2022-Oct: Peer review comes back positive from all three reviewers. At this point, I incorporate some of the changes requested by the reviewers, including adding full endnotes. This was tedious but not difficult, because I kept copious notes of my sources when I was writing the book. I had to learn Chicago style citations, since I have only used Bluebook professionally.

2022-Nov: I send the revised manuscript back to the Press, who transmits it for copy editing.

2022-Dec: In early December, the Press sends the manuscript for copy editing. The copy editor's review of the book comes back a couple days before Christmas. I got a week and a half to review her changes. The Lost Subways is relatively short - 67,000 words - and even so, it was incredibly intense to do a critical reread over the course of two weeks. (For reference, that's a little shorter than the first Harry Potter, which is 77,000, and a little longer than Lord of the Flies, which is 59,000.) Notably, the copyeditor assigned me by the Press is an urban planner by trade, so she was able to provide a LOT of substantive input on my work; I do not know whether smaller presses would be able to provide that level of support.

2023-Jan: My copy edits go back to the Press.

2023-Mar: The Press sends me "galleys," i.e., PDFs of what the finished book will look like, and I go through and mark up the PDF. I have a month to do one last pass against the finished product, and make sure that everything looks kosher. At this stage, they strongly discourage you from making anything beyond a cleanup edit, because major edits require that you repaginate. The Press now asked me to prepare the book index. I could have prepared the book index myself, but instead I paid a professional indexer to do it. As someone with a day job, I bit the bullet - it cost me about $1200. (This is common in publishing, especially academic publishing.)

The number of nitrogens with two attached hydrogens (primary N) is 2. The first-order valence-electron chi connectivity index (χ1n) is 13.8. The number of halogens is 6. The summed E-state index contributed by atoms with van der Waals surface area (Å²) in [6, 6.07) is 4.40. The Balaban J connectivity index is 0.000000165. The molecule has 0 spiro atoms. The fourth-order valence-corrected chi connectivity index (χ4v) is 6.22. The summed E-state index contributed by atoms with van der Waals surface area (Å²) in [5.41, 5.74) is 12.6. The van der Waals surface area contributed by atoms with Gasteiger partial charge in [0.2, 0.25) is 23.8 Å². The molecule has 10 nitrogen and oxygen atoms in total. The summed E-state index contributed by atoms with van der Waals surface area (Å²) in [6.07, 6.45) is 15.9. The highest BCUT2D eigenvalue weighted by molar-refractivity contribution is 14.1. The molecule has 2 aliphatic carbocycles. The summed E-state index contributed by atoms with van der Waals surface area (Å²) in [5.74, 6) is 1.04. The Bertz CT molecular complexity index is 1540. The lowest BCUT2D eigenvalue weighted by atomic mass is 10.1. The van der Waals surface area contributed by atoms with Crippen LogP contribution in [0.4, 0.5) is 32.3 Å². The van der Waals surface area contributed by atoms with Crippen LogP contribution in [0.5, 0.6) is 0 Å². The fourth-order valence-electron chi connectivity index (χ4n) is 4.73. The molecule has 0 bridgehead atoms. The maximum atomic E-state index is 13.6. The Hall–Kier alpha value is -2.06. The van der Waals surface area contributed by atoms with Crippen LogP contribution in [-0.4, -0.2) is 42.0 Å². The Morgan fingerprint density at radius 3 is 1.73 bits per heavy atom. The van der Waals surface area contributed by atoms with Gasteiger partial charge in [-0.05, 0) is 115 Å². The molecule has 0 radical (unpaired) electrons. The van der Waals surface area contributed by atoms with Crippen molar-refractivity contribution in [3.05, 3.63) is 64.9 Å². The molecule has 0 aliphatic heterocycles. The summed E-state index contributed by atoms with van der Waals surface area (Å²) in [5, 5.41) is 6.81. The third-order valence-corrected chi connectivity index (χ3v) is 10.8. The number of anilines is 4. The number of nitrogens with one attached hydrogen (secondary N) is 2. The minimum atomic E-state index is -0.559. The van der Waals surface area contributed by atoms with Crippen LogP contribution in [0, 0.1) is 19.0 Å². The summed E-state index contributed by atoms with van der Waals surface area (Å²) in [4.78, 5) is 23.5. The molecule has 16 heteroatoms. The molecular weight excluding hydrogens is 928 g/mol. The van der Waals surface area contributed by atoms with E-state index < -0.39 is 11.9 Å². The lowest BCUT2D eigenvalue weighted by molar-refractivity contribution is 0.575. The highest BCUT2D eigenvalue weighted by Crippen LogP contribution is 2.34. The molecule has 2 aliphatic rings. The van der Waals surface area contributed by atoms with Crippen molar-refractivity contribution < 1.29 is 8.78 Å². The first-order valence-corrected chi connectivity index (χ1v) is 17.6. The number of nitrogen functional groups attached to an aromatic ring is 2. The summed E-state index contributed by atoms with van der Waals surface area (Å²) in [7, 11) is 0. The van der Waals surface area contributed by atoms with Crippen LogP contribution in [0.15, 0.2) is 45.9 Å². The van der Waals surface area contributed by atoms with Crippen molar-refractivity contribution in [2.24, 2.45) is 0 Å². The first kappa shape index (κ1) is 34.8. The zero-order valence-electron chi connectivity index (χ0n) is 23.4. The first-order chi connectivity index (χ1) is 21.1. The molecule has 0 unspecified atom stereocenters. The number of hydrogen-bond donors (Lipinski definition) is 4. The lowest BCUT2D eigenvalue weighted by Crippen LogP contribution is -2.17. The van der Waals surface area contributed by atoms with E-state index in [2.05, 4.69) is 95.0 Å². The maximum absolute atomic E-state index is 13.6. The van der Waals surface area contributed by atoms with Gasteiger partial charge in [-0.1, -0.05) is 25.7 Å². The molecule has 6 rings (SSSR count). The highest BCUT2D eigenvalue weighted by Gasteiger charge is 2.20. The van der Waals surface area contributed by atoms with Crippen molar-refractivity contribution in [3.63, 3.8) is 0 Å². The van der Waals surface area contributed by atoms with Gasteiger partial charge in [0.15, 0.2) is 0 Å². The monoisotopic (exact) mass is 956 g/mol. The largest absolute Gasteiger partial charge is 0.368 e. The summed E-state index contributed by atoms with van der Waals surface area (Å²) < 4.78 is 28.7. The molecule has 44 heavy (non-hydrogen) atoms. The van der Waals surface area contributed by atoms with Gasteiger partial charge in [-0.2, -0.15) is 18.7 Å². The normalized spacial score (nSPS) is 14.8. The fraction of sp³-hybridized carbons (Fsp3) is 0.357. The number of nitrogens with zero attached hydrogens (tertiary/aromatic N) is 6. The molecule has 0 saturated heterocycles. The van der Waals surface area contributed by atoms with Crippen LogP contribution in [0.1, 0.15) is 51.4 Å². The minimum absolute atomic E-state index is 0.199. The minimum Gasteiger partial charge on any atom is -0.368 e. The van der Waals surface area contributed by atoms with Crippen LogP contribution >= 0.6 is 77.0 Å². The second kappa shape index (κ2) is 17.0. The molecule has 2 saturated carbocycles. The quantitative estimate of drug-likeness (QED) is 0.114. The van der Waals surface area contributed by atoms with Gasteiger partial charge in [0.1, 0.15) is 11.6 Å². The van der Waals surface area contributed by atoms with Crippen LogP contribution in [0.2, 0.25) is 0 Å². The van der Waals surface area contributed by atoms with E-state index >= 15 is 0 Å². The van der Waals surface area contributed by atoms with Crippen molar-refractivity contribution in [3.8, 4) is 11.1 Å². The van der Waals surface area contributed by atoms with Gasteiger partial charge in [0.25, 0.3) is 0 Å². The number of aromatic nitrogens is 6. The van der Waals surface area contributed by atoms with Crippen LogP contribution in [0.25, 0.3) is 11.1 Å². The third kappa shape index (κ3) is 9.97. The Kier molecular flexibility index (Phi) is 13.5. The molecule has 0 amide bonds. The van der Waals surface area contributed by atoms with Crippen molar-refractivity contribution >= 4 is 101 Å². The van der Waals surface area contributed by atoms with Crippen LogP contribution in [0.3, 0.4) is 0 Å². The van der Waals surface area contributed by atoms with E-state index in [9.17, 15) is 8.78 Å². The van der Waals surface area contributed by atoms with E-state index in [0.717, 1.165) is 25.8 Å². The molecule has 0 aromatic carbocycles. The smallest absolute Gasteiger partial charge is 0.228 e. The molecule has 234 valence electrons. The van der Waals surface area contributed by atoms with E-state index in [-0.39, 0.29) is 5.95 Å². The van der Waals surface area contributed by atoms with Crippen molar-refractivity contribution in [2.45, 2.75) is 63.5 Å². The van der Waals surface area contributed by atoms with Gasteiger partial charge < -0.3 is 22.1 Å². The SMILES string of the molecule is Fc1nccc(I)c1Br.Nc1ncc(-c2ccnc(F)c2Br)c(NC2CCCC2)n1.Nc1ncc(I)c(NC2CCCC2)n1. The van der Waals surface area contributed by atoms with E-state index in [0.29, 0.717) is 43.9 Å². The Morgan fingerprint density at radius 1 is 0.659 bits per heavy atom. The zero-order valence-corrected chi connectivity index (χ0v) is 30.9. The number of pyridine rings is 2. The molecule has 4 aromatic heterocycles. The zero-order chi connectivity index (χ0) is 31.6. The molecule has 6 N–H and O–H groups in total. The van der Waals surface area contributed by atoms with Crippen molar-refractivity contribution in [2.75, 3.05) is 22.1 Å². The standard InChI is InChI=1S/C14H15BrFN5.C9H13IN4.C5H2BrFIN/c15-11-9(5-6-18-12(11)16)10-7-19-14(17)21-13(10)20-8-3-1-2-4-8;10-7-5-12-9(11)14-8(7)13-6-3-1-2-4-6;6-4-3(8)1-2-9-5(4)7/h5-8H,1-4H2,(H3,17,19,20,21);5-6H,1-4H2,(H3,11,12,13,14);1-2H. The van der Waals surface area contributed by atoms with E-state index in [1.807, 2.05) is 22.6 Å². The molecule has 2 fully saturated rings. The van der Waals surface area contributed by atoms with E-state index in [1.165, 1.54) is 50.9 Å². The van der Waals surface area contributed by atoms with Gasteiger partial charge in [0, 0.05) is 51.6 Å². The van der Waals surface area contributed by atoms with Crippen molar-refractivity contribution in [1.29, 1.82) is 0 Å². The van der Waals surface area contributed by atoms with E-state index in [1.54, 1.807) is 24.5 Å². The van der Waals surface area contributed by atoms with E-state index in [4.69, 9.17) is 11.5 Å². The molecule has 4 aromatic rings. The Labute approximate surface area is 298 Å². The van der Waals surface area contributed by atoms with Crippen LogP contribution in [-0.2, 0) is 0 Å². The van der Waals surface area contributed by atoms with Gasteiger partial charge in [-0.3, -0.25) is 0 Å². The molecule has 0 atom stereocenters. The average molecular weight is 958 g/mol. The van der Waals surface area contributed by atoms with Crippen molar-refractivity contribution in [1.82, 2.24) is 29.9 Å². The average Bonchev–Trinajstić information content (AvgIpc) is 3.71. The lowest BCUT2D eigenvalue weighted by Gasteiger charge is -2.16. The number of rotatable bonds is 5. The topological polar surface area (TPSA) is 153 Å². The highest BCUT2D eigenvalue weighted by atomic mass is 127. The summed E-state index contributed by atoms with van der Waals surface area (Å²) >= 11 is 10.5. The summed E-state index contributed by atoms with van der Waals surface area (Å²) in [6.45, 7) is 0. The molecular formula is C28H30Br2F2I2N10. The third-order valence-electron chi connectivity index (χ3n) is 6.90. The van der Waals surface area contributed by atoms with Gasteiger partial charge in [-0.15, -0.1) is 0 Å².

2023-Apr: The Press sends me a copy of the cover design, and I get a release date: November 6th.

2023-May: My indexer sends me a draft index, which I review and mark up; after a round of changes, I send the index off to the Press. All through the summer, there's back-and-forth between me and my editor about tweaks to the details of the maps.

2023-Jul through the November release: I shift to doing behind-the-scenes marketing to prep for the launch. UChicago assigned me a staff publicist, and she's been extremely helpful, but I still have to do a lot of the leg work myself. (Note: I gather that this is unusual, and that most university presses do not have in-house publicists.) This means researching local press connections, scheduling book events, and doing things like setting up an AMA.

2023-Nov: The book hits shelves November 6th.

I hope this is all helpful. There's a ton of work that goes into a book like this, and it seems tedious and labor-intensive, but there is definitely a method to the madness. I'm also happy to take questions, though my experience is admittedly unusual because (i) I'm not in academia, and (ii) The Lost Subways is illustrated and so the number of publishers capable of publishing a full-color book is much, much smaller than a conventional manuscript.

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  • marilyn R on

    Looking forward to the Boston Public Library event.

  • Jake Berman on

    Mike and Lee – Thanks to you both. The transit maps are all my own original artwork.

  • Mike Dinning on

    Looking forward to seeing the book. Did you have to get permission to use the transit maps or are they your own artwork?

  • DC Handgun Info on

    Congratulations on your Fall 2023 publication!
    I found your account fascinating and forwarded it to a good friend who is a writer of fiction (not a hack). I’m sure he will appreciate reading a fellow writer’s successful struggle to publish. I note that (1) it is incredibly important to have an excellent book to sell to publishers and (2) strong networking is crucial to cut through the gatekeepers who try to prevent garbage writers from being published. Sadly, however, Sturgeon’s Law is unbreakable: “Ninety percent of everything is crap.” Best wishes on your great map and book projects. — Lee